HBO // 2005 // 720 Minutes // Not Rated
Reviewed by Judge Brendan Babish (Retired) // August 16th, 2006
Their journey. Their battle. Our future.
Carnivàle is an HBO period drama that ran for two seasons, from 2003-2005. The story takes place during the Great Depression, and involves an apocalyptic battle between good and evil, conveniently represented by a group of carnies and a clergyman, respectively.
On a whim, the young orphaned farm hand Ben Hawkins (Nick Stahl, Bully) joined the carnival as it passed through his town. Slowly, he learned that he had powerful supernatural powers, most prominent of which was the ability to heal wounds, and even raise the dead, with the touch of his hand. The carnival (named Carnivàle) is owned and operated by the unseen Management, who appears as a disembodied voice and only speaks with Samson (Michael J. Anderson, Twin Peaks), the diminutive field supervisor. As Hawkins ingratiates himself into the Carnivàle community, befriending snake charmers, tarot card readers, and the like, he becomes haunted by prophetic visions of death and apocalyptic horror.
Though the two have never met, the charismatic preacher Justin Crowe (Clancy Brown, The Shawshank Redemption) is featured prominently in young Ben's dreams. Crowe, who is building a mega-church in California, believes God has tapped him to spread a violent interpretation of the gospel to America's downtrodden. He believes this so strongly he is willing to kill anyone who gets in his way. Ben Hawkins is the only man who can stop him. Justin knows that Ben is the only man who can stop him. Ben knows that Justin knows. The two are headed for a showdown.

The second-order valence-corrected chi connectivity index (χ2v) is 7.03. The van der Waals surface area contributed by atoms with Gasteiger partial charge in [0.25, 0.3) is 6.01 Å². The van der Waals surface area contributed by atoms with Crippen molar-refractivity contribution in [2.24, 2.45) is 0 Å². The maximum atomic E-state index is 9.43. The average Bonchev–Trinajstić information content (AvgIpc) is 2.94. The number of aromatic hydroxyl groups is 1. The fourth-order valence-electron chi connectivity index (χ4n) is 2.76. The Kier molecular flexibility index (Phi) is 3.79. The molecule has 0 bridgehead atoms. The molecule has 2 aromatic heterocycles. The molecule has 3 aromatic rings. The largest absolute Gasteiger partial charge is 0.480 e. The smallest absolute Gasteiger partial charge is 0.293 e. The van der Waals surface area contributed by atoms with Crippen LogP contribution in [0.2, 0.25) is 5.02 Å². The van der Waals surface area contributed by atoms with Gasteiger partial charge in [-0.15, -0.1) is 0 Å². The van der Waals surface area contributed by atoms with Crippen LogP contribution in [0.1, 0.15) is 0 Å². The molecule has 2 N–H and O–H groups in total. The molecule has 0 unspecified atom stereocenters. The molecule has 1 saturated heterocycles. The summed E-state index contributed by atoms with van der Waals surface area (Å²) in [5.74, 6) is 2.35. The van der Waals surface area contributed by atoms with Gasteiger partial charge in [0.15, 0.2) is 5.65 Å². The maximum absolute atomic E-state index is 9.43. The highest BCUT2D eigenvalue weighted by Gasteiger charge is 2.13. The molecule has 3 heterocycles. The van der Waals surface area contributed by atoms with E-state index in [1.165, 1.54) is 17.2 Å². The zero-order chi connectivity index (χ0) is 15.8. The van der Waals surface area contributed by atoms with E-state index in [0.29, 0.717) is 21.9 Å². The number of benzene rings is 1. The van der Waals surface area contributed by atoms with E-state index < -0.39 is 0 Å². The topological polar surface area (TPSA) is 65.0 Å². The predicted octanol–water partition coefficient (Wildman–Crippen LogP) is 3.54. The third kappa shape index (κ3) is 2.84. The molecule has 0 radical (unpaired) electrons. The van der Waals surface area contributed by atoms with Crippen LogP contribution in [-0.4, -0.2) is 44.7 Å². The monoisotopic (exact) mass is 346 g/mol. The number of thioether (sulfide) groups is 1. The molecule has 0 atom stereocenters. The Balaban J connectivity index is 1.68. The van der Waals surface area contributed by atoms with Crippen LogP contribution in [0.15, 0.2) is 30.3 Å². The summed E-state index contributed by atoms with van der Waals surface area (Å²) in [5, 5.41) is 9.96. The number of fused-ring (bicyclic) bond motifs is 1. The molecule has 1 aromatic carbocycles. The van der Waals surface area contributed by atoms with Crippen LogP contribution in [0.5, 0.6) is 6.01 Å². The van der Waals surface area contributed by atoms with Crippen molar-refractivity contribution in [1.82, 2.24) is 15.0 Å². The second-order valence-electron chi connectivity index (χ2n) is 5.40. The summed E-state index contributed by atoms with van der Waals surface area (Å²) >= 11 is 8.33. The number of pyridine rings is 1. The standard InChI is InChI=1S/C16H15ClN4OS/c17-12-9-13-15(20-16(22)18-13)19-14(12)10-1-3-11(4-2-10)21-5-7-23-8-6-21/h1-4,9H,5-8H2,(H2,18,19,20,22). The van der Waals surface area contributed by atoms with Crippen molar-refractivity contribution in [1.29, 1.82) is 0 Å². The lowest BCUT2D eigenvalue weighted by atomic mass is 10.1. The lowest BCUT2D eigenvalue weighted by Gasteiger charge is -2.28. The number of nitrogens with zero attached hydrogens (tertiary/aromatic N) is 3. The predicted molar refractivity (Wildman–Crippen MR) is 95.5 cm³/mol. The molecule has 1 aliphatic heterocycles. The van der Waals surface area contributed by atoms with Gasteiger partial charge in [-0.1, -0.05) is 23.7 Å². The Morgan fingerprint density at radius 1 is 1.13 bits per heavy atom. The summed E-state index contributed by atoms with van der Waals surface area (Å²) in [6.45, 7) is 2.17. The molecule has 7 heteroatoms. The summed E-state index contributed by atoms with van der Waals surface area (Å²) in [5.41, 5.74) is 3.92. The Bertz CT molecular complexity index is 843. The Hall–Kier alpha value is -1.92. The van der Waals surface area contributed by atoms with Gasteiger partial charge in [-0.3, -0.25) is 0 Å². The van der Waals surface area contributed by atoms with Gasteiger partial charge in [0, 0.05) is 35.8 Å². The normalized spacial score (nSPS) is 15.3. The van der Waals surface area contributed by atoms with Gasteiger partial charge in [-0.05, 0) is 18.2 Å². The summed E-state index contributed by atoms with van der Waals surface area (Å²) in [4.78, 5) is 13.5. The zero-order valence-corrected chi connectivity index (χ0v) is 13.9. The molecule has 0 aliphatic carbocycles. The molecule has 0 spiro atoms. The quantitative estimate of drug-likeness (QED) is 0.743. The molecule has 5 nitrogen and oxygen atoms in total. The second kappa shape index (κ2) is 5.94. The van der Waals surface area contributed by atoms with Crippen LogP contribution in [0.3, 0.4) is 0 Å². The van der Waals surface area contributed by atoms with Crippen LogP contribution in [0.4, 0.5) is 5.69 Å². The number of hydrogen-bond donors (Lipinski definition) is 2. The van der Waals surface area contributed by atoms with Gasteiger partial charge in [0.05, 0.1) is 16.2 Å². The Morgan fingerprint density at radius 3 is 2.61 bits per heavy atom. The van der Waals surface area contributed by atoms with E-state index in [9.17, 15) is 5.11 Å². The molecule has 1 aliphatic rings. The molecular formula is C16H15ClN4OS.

While Carnivàle,'s ratings were initially high, they slowly dwindled while the show's budget escalated. The ratings did receive a bump during the second season, but HBO still cancelled the show shortly after the final episode aired. Series creator Daniel Knauf had originally stated that Carnivàle would encompass six seasons, but with the show's sudden cancellation most of its storylines were left unresolved. However, there are currently several on-line petitions pleading for the show's resumption, and there are rumors HBO may greenlight a Carnivàle mini-series to wrap up all the loose ends.
When Carnivàle premiered nearly three years ago, HBO was riding a hot streak. With The Sopranos, Six Feet Under and The Wire, they had three of TV's best dramas all on their station. Though I've never been a fan of fantastical dramas (I'm one of the few people I know who didn't care for the Lord of the Rings trilogy) I eagerly anticipated Carnivàle, primarily because of HBO's stellar track record. Though I was consistently underwhelmed by the show's deliberate pacing, there was always just enough action to bring me back for the following week's episode. But by the end of the first season I found myself sporadically engaged and mostly ambivalent about the following year. I don't remember when the second season premiered, but after I missed the first episode I never made an effort to catch up.